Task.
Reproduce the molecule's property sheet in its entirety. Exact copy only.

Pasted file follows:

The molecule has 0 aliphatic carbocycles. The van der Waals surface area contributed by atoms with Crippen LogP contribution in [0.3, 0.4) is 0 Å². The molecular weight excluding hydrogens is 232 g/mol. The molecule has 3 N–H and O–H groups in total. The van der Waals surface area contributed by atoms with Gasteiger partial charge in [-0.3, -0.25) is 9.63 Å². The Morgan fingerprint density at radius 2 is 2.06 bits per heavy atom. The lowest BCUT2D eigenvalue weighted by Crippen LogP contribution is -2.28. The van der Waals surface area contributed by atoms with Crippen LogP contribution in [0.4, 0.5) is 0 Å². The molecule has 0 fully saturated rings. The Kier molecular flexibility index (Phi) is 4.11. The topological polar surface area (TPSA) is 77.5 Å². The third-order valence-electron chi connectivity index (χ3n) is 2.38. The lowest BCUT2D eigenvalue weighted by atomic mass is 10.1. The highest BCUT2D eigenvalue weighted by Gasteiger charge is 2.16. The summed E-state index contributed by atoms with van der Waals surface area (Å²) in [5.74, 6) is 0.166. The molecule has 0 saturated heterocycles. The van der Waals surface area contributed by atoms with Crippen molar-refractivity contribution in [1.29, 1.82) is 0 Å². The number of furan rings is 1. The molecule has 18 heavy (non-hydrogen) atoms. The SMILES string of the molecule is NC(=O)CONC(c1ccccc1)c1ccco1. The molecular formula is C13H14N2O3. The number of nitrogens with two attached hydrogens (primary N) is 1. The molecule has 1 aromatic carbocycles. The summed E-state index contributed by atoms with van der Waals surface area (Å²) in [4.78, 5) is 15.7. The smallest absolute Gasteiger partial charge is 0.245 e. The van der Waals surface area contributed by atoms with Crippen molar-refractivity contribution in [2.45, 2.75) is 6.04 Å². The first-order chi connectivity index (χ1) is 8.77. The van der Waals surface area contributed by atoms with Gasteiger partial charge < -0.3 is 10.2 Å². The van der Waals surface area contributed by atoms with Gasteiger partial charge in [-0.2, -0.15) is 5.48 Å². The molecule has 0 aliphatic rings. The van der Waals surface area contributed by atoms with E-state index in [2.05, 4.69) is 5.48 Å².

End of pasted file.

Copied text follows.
The molecule has 0 aliphatic carbocycles. The van der Waals surface area contributed by atoms with Crippen LogP contribution in [0.3, 0.4) is 0 Å². The molecular weight excluding hydrogens is 232 g/mol. The molecule has 3 N–H and O–H groups in total. The van der Waals surface area contributed by atoms with Gasteiger partial charge in [-0.3, -0.25) is 9.63 Å². The Morgan fingerprint density at radius 2 is 2.06 bits per heavy atom. The lowest BCUT2D eigenvalue weighted by Crippen LogP contribution is -2.28. The van der Waals surface area contributed by atoms with Crippen LogP contribution in [0.4, 0.5) is 0 Å². The molecule has 0 fully saturated rings. The Kier molecular flexibility index (Phi) is 4.11. The topological polar surface area (TPSA) is 77.5 Å². The third-order valence-electron chi connectivity index (χ3n) is 2.38. The lowest BCUT2D eigenvalue weighted by atomic mass is 10.1. The highest BCUT2D eigenvalue weighted by Gasteiger charge is 2.16. The summed E-state index contributed by atoms with van der Waals surface area (Å²) in [5.74, 6) is 0.166. The molecule has 0 saturated heterocycles. The van der Waals surface area contributed by atoms with Crippen molar-refractivity contribution in [1.29, 1.82) is 0 Å². The number of furan rings is 1. The molecule has 18 heavy (non-hydrogen) atoms. The SMILES string of the molecule is NC(=O)CONC(c1ccccc1)c1ccco1. The molecular formula is C13H14N2O3. The number of nitrogens with two attached hydrogens (primary N) is 1. The molecule has 1 aromatic carbocycles. The summed E-state index contributed by atoms with van der Waals surface area (Å²) in [4.78, 5) is 15.7. The smallest absolute Gasteiger partial charge is 0.245 e. The van der Waals surface area contributed by atoms with Crippen molar-refractivity contribution in [2.45, 2.75) is 6.04 Å². The first-order chi connectivity index (χ1) is 8.77. The van der Waals surface area contributed by atoms with Gasteiger partial charge < -0.3 is 10.2 Å². The van der Waals surface area contributed by atoms with Gasteiger partial charge in [-0.2, -0.15) is 5.48 Å². The molecule has 0 aliphatic rings. The van der Waals surface area contributed by atoms with E-state index in [2.05, 4.69) is 5.48 Å².